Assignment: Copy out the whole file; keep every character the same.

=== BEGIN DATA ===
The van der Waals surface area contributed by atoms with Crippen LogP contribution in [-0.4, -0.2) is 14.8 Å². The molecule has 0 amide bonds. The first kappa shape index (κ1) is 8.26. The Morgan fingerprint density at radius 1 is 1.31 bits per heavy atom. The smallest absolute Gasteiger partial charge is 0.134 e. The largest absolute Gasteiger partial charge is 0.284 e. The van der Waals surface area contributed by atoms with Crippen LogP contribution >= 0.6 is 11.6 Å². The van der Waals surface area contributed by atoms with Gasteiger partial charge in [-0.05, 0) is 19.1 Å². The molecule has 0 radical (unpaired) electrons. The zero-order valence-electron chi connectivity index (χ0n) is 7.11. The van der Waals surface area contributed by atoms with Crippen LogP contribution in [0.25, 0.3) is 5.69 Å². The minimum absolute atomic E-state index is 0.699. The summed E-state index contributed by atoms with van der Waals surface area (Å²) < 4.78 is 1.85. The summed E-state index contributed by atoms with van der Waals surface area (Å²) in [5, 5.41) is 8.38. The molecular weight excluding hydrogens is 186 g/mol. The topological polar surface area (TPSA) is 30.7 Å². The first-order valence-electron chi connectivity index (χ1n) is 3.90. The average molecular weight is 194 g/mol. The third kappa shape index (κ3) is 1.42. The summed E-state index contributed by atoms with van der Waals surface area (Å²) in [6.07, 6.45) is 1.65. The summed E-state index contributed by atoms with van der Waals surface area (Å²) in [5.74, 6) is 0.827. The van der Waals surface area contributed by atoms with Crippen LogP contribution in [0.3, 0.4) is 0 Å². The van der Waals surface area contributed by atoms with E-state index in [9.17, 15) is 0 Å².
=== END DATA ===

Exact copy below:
The van der Waals surface area contributed by atoms with Crippen LogP contribution in [-0.4, -0.2) is 14.8 Å². The molecule has 0 amide bonds. The first kappa shape index (κ1) is 8.26. The Morgan fingerprint density at radius 1 is 1.31 bits per heavy atom. The smallest absolute Gasteiger partial charge is 0.134 e. The largest absolute Gasteiger partial charge is 0.284 e. The van der Waals surface area contributed by atoms with Crippen LogP contribution >= 0.6 is 11.6 Å². The van der Waals surface area contributed by atoms with Gasteiger partial charge in [-0.05, 0) is 19.1 Å². The molecule has 0 radical (unpaired) electrons. The zero-order valence-electron chi connectivity index (χ0n) is 7.11. The van der Waals surface area contributed by atoms with Crippen LogP contribution in [0.25, 0.3) is 5.69 Å². The minimum absolute atomic E-state index is 0.699. The summed E-state index contributed by atoms with van der Waals surface area (Å²) < 4.78 is 1.85. The summed E-state index contributed by atoms with van der Waals surface area (Å²) in [5, 5.41) is 8.38. The molecular weight excluding hydrogens is 186 g/mol. The topological polar surface area (TPSA) is 30.7 Å². The first-order valence-electron chi connectivity index (χ1n) is 3.90. The average molecular weight is 194 g/mol. The third kappa shape index (κ3) is 1.42. The summed E-state index contributed by atoms with van der Waals surface area (Å²) in [6.07, 6.45) is 1.65. The summed E-state index contributed by atoms with van der Waals surface area (Å²) in [5.74, 6) is 0.827. The van der Waals surface area contributed by atoms with Crippen LogP contribution in [0.3, 0.4) is 0 Å². The van der Waals surface area contributed by atoms with E-state index in [9.17, 15) is 0 Å².